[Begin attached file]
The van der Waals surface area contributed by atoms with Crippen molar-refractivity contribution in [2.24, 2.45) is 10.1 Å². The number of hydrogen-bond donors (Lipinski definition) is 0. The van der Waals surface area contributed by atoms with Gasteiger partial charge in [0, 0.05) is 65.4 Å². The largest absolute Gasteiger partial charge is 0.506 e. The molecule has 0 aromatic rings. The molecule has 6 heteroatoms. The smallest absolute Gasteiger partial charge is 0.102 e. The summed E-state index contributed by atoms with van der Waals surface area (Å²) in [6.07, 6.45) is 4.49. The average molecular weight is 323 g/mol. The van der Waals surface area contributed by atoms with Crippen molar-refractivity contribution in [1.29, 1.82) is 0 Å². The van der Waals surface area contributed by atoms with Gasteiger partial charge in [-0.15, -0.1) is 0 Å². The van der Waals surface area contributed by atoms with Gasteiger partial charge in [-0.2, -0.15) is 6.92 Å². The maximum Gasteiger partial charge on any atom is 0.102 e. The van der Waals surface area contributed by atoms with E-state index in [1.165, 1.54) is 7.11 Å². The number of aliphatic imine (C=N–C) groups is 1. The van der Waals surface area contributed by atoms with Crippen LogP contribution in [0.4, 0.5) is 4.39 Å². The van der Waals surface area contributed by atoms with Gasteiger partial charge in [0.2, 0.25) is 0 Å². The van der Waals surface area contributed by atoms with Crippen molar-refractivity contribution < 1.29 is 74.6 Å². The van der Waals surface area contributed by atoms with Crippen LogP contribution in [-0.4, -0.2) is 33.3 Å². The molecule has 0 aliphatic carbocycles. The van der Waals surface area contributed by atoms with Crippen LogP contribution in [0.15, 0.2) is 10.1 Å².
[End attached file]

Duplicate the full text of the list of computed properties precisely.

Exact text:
The van der Waals surface area contributed by atoms with Crippen molar-refractivity contribution in [2.24, 2.45) is 10.1 Å². The number of hydrogen-bond donors (Lipinski definition) is 0. The van der Waals surface area contributed by atoms with Gasteiger partial charge in [0, 0.05) is 65.4 Å². The largest absolute Gasteiger partial charge is 0.506 e. The molecule has 0 aromatic rings. The molecule has 6 heteroatoms. The smallest absolute Gasteiger partial charge is 0.102 e. The summed E-state index contributed by atoms with van der Waals surface area (Å²) in [6.07, 6.45) is 4.49. The average molecular weight is 323 g/mol. The van der Waals surface area contributed by atoms with Crippen molar-refractivity contribution in [1.29, 1.82) is 0 Å². The van der Waals surface area contributed by atoms with Gasteiger partial charge in [-0.15, -0.1) is 0 Å². The van der Waals surface area contributed by atoms with Gasteiger partial charge in [-0.2, -0.15) is 6.92 Å². The maximum Gasteiger partial charge on any atom is 0.102 e. The van der Waals surface area contributed by atoms with E-state index in [1.165, 1.54) is 7.11 Å². The number of aliphatic imine (C=N–C) groups is 1. The van der Waals surface area contributed by atoms with Crippen LogP contribution in [0.4, 0.5) is 4.39 Å². The van der Waals surface area contributed by atoms with Gasteiger partial charge in [0.2, 0.25) is 0 Å². The van der Waals surface area contributed by atoms with Crippen molar-refractivity contribution < 1.29 is 74.6 Å². The van der Waals surface area contributed by atoms with Crippen LogP contribution in [-0.4, -0.2) is 33.3 Å². The molecule has 0 aliphatic carbocycles. The van der Waals surface area contributed by atoms with Crippen LogP contribution in [0.15, 0.2) is 10.1 Å².